Edda, her mother-in-law, and the children arrived in the capital around midnight, four hours late, and by evening the mood had turned uglier still. Italians were coming to understand how little would change after all. It was a different leader, but the same old fascism. Pietro Badoglio, whose commitment to fascism was as unwavering as the king’s, took to the radio in his first speech as prime minister and announced three words that stunned the nation: “La guerra continua”—the war continues. Galeazzo and Edda’s friend Susanna Agnelli was in Rome that day, and she shrewdly noted: “The people thought that by getting rid of the Fascists the war would go. But they seemed to forget two things: that it was the Fascists who were voting against Mussolini and that the Germans, our allies, could be all over Italy in a few days.”
The people knew who they blamed for this mess: Mussolini and his family. Edda was shocked to see crowds in Rome celebrating the arrest of her father as they waited for the bags to be unloaded at the station. Three armed police guards escorted them home—a necessary safety measure— but the guards had no deference left and scolded Edda the whole way for not having told her father that the Italians did not want war.
“We haven’t the least chance of survival if we remain in Italy,” Galeazzo said when he saw her. Edda knew he was right. They could not possibly stay in Italy with Badoglio in power and with the popular anger directed at the Mussolini family. Her father was in prison, in some undisclosed location, and no one in the Fascist party was prepared to lift a finger to try to free him. Her eldest brother, Vittorio Mussolini, was making hasty plans to flee to Germany. The next day, Tuesday, July 27, the Ciano family asked a friend with the Spanish embassy for visas and requested passports to leave Italy as well. They planned only to pass through Spain and to travel on to South America. Galeazzo was already ordering his bankers to move funds out of the country.
Edda and Galeazzo expected the passports to take a few days, perhaps as long as a week. While they waited, the situation in Rome deteriorated faster than they could have imagined and placed an additional strain on an already shaky marriage. The mood of the crowds in the streets turned from celebration to despair to fury. The military, on orders from the new Badoglio government, turned its firepower on the protestors. In the days that followed, nearly a hundred protestors were killed and more than sixteen hundred arrested across Italy. In the cultural clash of that moment—between those who despised fascism and those who believed that fascism had been betrayed by the removal of Mussolini—Galeazzo Ciano now emerged as someone everyone in Italy could agree to hate. He represented both the dictatorship and the betrayal.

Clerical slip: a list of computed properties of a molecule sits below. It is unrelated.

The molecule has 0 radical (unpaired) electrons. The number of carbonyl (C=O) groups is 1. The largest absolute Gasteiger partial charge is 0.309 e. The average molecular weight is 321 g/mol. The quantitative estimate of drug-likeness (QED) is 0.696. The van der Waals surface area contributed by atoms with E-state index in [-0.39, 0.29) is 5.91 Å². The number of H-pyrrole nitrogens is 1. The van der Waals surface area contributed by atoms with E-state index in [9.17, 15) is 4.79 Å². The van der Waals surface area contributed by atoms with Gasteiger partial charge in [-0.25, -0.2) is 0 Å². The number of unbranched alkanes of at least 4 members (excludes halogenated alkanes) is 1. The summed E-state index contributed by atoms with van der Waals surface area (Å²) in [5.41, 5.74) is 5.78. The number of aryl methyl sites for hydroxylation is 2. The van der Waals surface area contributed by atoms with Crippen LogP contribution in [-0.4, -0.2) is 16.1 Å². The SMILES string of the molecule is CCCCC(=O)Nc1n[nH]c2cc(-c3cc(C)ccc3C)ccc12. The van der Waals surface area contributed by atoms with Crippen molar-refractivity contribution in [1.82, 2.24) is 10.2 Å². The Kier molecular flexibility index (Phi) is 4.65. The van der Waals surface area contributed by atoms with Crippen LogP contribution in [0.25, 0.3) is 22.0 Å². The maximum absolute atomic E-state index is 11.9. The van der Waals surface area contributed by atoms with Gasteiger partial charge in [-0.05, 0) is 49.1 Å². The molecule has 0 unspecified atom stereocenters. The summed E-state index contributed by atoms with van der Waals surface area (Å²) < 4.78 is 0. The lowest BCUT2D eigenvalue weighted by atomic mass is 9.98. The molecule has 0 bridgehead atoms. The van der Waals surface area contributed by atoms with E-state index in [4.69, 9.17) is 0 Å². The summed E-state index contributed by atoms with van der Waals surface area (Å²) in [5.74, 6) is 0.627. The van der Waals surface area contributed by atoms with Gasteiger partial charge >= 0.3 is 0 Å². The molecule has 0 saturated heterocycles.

The first of August came and went. Still the promised passports did not arrive. Without them they could not legally exit Italy. Edda began to be afraid of the reason. Friends, harboring the same fears, urged Galeazzo to get out now by whatever means necessary. He was the one in real danger, not Edda or the children. Not yet, anyhow. The door was closing. Pietro Badoglio had launched a smear campaign in the press and an investigation into Galeazzo, accusing him of enriching himself through corruption. Arrest and a trial were inevitable, and even if the trial was a fair one—hardly certain—the truth was that Galeazzo was almost certainly guilty. The couple was now under de facto house arrest in their city apartment at 9, Via Angelo Secchi, and bitterly fighting.
They fought about the risks, among other things. Edda saw the perils at home clearly: “The only way to avoid arrest, or perhaps even liquidation was to find refuge either abroad or on Vatican soil,” she told Galeazzo. They attempted to secure refugee status at the Vatican. The Holy See, not wanting to cause problems for itself with the new fascist leader, refused to accept them. Edda wanted to leave Italy immediately, even if it meant going without passports. Galeazzo wanted to wait a little longer, confident there was no imminent danger and that the passports were coming.
By the summer of 1943, Susanna Agnelli was engaged to marry another of their mutual friends, the Sicilian prince Raimondo Lanza, himself an incorrigible playboy, and Susanna and Raimondo went to check on Galeazzo in person in the first week of August. By then, Edda and Galeazzo had been waiting more than a week for the passports. The Ciano marriage had never been an easy one, and the strain of the delay was showing. Locked in the house together and under police surveillance from outside, they were determinedly avoiding each other, entertaining friends and lovers in different rooms of the apartment. Galeazzo insisted that he and Edda were closer than ever, but Susanna, who was also a good friend of Edda’s lover, Emilio Pucci, could at least guess at some of the drama that took place behind closed doors. For visitors to the Ciano apartment, Susanna remarked, “It was embarrassing and difficult.”